In a few miles, we leave U.S. 1 and turn south onto Pine Point Road. Not far beyond, we enter Scarborough Marsh. Scarborough Marsh Audubon Center, occupying a small building and a tiny parking lot sits on a dry spot of land at the edge of 3100-acre salt marsh and estuary. The marsh was named for Scarborough, the town in England, the one Simon and Garfunkel sung about its fair. The marsh was not always as we see it today. The Sokokis Indians once hunted and fished here, but when white settlers arrived in the 1600’s, the marsh, surprise, surprise came under siege, first by using parts of the marsh for hay and cattle and sheep and altering the ebb and flow of fresh and salt water. Plans were on the table to use the marsh as either a cheap place to build and as a dump. Finally, after over 200 years of thoughtless abuse, the marsh came under protection of the Maine Department of Inland Fisheries and Wildlife. Today, thousands of visitors enjoy floating on the channels and hiking the trails.
Scarborough Marsh is on the radar of birders who are looking for Nelson’s and Saltmarsh sparrows that breed in the estuary. When I visited the marsh in 1962, the two species of sparrows were regarded as mere subspecies of what we then called Sharp-tailed Sparrow. Having missed Sharp-tailed Sparrows breeding in the interior, such as Montana to Minnesota where I had traveled in 1962, I knew my first and best chance to add the species to my life list was at Scarborough Marsh. As luck would have it, I found my bird. Thirty-one years later, two studies largely based on birds in Scarborough Marsh, published evidence for warranting recognition of the two subspecies as two distinct species. It seems that interbreeding between the two groups is limited and that there are genetic, morphological and behavioral differences that ornithologists cannot ignore. Conclusions from those studies provides enough incentives for the AOU to vote to split the mostly interior populations from the more coastal birds that officially, in 1995, became Nelson’s Sharp-tailed Sparrow and Saltmarsh Sharp-tailed Sparrow. In a baker’s dozen of years, the AOU changed the English names of the birds to Nelson’s Sparrow and Saltmarsh Sparrow. Of course, that is not the end of the story. The two birds continue to attract researchers monitoring these sparrows sporting sharp tails. So far, biological barriers appear to maintain the present taxonomic status.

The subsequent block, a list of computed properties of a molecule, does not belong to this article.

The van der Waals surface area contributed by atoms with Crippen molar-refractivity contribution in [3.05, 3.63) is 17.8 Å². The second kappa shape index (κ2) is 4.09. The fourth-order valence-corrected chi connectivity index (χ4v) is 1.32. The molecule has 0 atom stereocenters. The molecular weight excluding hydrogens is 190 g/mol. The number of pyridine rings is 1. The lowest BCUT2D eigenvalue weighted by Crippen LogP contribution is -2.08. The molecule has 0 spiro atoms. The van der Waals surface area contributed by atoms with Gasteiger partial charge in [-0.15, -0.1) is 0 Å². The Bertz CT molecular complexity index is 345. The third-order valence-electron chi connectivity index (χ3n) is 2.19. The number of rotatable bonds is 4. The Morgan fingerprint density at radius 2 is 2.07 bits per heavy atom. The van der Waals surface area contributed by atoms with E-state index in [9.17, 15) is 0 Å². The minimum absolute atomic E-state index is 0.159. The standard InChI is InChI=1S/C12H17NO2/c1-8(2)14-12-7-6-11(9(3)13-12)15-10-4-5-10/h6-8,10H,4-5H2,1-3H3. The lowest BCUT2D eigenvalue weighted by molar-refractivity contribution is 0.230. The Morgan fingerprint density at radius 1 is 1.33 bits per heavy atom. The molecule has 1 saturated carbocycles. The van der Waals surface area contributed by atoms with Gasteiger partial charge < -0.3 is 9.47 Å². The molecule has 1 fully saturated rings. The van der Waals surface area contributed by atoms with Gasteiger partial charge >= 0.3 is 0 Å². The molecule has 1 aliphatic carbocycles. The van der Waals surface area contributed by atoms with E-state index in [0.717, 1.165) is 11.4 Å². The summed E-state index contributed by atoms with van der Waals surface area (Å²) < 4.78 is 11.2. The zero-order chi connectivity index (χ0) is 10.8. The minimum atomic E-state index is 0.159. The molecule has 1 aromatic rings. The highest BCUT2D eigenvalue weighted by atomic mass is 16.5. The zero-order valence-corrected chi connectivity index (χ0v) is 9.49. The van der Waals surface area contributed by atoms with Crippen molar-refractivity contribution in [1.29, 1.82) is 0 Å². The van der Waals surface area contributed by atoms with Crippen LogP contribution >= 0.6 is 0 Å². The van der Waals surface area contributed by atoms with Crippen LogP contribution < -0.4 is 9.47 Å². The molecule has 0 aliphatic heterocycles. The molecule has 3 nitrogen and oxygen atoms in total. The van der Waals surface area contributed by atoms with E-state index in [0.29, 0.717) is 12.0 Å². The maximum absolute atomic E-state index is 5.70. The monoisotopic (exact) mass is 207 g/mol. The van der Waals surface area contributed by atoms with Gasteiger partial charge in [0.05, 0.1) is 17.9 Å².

In the case of the sparrows of Scarborough Marsh, there are several reasons for recognizing two sharp-tailed sparrows as good species. That Nelson’s and Saltmarsh interbreed is not reason to conclude they are of the same species; they are not conspecific. Good, but what of many birds that likewise demonstrate limited or even no interbreeding, are genetically dissimilar, look different and even act different from some other birds but that the AOU continues to maintain as mere subspecies? That is another story, one that worries my avian systematic and taxonomic sensibilities, one story that deserves attention, but not now. It is time to enjoy seeing two sparrows duly recognized for what they are: two separate species.
My thoughts of lumping and splitting take a back seat somewhere just inside my skull as we stop at the Scarborough Marsh Audubon Center. We have questions. Our primary inquiry is where are the best places to search for Nelson’s and Saltmarsh sparrows. The second question is where was the last sighting of a Little Egret we read about on the web. Directions for a locality to find the sparrows are given, but there are no recent reports on the Little Egret. A staff member excitedly wishes us luck finding the Little Egret and tells us the species has visited Maine three times during the summer since 2011. Sightings of presumably a single bird are limited to the vicinity of Portland and Scarborough Marsh. The Little Egret is strictly a bonus species, one that Linda and I did not expect to see in Maine or in our lifetime. Our target lifers for Maine, Atlantic Puffin and Razorbill will wait since today we have a good chance of two new sparrows and perhaps a new egret.